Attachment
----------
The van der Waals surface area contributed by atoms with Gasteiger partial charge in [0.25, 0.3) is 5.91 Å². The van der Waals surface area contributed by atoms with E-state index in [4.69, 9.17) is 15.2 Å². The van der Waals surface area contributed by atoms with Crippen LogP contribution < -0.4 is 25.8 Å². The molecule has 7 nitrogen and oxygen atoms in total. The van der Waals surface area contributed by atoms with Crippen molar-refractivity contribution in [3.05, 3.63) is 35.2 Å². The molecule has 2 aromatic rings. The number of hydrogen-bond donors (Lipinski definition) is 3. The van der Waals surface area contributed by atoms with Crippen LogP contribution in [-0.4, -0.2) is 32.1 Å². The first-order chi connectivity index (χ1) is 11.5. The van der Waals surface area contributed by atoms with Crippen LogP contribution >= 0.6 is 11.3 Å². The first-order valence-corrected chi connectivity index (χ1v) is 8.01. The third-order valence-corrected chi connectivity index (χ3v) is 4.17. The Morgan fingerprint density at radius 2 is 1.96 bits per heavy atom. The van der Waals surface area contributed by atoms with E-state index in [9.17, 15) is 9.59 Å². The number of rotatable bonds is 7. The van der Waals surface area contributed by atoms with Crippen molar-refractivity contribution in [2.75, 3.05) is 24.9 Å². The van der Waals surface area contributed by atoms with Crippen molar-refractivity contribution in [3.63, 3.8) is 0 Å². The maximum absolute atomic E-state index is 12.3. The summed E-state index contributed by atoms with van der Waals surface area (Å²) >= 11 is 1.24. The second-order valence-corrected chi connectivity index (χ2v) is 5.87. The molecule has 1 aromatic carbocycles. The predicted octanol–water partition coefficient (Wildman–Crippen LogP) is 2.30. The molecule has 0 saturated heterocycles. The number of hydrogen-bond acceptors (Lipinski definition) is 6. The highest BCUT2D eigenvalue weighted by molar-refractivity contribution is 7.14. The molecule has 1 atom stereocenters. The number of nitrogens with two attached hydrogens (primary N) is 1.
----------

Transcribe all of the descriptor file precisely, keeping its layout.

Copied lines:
The van der Waals surface area contributed by atoms with Gasteiger partial charge in [0.25, 0.3) is 5.91 Å². The van der Waals surface area contributed by atoms with E-state index in [4.69, 9.17) is 15.2 Å². The van der Waals surface area contributed by atoms with Crippen LogP contribution < -0.4 is 25.8 Å². The molecule has 7 nitrogen and oxygen atoms in total. The van der Waals surface area contributed by atoms with Crippen molar-refractivity contribution in [3.05, 3.63) is 35.2 Å². The molecule has 2 aromatic rings. The number of hydrogen-bond donors (Lipinski definition) is 3. The van der Waals surface area contributed by atoms with Crippen LogP contribution in [-0.4, -0.2) is 32.1 Å². The first-order chi connectivity index (χ1) is 11.5. The van der Waals surface area contributed by atoms with Crippen LogP contribution >= 0.6 is 11.3 Å². The first-order valence-corrected chi connectivity index (χ1v) is 8.01. The third-order valence-corrected chi connectivity index (χ3v) is 4.17. The Morgan fingerprint density at radius 2 is 1.96 bits per heavy atom. The van der Waals surface area contributed by atoms with E-state index in [9.17, 15) is 9.59 Å². The number of rotatable bonds is 7. The van der Waals surface area contributed by atoms with Crippen molar-refractivity contribution in [2.75, 3.05) is 24.9 Å². The van der Waals surface area contributed by atoms with Crippen molar-refractivity contribution in [3.63, 3.8) is 0 Å². The maximum absolute atomic E-state index is 12.3. The summed E-state index contributed by atoms with van der Waals surface area (Å²) >= 11 is 1.24. The second-order valence-corrected chi connectivity index (χ2v) is 5.87. The molecule has 1 aromatic carbocycles. The predicted octanol–water partition coefficient (Wildman–Crippen LogP) is 2.30. The molecule has 0 saturated heterocycles. The number of hydrogen-bond acceptors (Lipinski definition) is 6. The highest BCUT2D eigenvalue weighted by molar-refractivity contribution is 7.14. The molecule has 1 atom stereocenters. The number of nitrogens with two attached hydrogens (primary N) is 1.